Egypt aims to buy about half of its domestic wheat harvest this year at 4.4 million tonnes and is unlikely ever to get much more from farmers, who need to reserve the rest for seed and to feed their families.
Egypt, the world’s largest wheat importer, is striving to boost self-sufficiency and reduce its 32 billion Egyptian pound ($4.6 billion) food import bill.
But at most, the government will be able to increase domestic supply by around 1 million tonnes a year through improving storage and transportation.
Supplies Minister Khaled Hanafi, whose ministry is in charge of local wheat procurement, said this week the government had purchased 2.75 million tonnes to date in the harvest season that began in mid-April, on track to meet its target.
The harvest is now in full swing in northern parts of the breadbasket region of the Nile Delta and nearly finished in fields further south.
Hanafi said his ministry was pushing ahead with the plan to buy 4.4 million tonnes of domestic wheat this year. The target consistent with the target set, but not met, last year by the government of ousted Islamist President Mohamed Mursi.
The government says that improvements to the outdated storage system and the addition of new silos could cut down on the more than 1 million tonnes lost yearly due to storage and transportation problems.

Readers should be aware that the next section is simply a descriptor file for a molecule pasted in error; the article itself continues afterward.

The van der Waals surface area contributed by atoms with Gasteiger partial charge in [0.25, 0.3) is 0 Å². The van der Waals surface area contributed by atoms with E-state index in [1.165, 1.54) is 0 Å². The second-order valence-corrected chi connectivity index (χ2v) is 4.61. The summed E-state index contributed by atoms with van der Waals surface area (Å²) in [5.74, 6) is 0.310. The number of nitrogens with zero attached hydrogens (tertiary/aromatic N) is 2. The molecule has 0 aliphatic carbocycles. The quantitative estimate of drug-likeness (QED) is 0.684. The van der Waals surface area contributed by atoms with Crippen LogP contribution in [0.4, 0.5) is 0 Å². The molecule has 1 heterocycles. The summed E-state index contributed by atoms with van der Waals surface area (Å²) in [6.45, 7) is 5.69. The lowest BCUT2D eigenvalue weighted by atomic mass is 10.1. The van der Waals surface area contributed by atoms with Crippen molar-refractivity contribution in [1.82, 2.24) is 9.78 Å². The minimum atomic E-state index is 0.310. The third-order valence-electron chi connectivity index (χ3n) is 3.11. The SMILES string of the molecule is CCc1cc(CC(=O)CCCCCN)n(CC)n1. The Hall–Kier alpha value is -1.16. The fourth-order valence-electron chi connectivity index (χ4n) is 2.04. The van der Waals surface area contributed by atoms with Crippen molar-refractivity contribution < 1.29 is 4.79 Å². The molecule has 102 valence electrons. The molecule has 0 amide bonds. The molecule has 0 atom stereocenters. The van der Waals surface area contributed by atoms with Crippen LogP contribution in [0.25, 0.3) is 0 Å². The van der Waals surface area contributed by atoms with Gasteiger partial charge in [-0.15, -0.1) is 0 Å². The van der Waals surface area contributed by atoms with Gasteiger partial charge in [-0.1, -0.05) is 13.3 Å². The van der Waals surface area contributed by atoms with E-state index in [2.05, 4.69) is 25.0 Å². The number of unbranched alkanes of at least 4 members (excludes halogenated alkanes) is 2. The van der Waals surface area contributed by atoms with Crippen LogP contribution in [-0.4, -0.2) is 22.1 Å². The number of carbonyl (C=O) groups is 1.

Yields for the Egyptian wheat crop are already among the highest in the world. Unlike fellow wheat producers such as Australia with inconsistent production, the Egyptian crop is reliable.
Many farmers in rural agricultural areas in the verdant Nile Delta region are willing to sell only about half of their harvest to the government.
Men who eke out a subsistence living on their land, using mostly the technology that their fathers and grandfathers did, say they are already selling the maximum amount they can.
Traders surveyed in a Reuters poll ahead of the harvest put the year’s crop at around 7 million tonnes, in line with last year’s total.
Private traders’ estimates for the local crop are consistently below government estimates, which also do not vary significantly from year to year.
The US Department of Agriculture (USDA) expects Egypt’s production to reach 8.95 million tonnes this year, up only 300,000 tonnes from last year.
Any efforts to expand wheat production onto uncultivated land are hampered by soaring population growth and illegal building on farmland, which officials say has increased since the 2011 uprising that ousted Hosni Mubarak.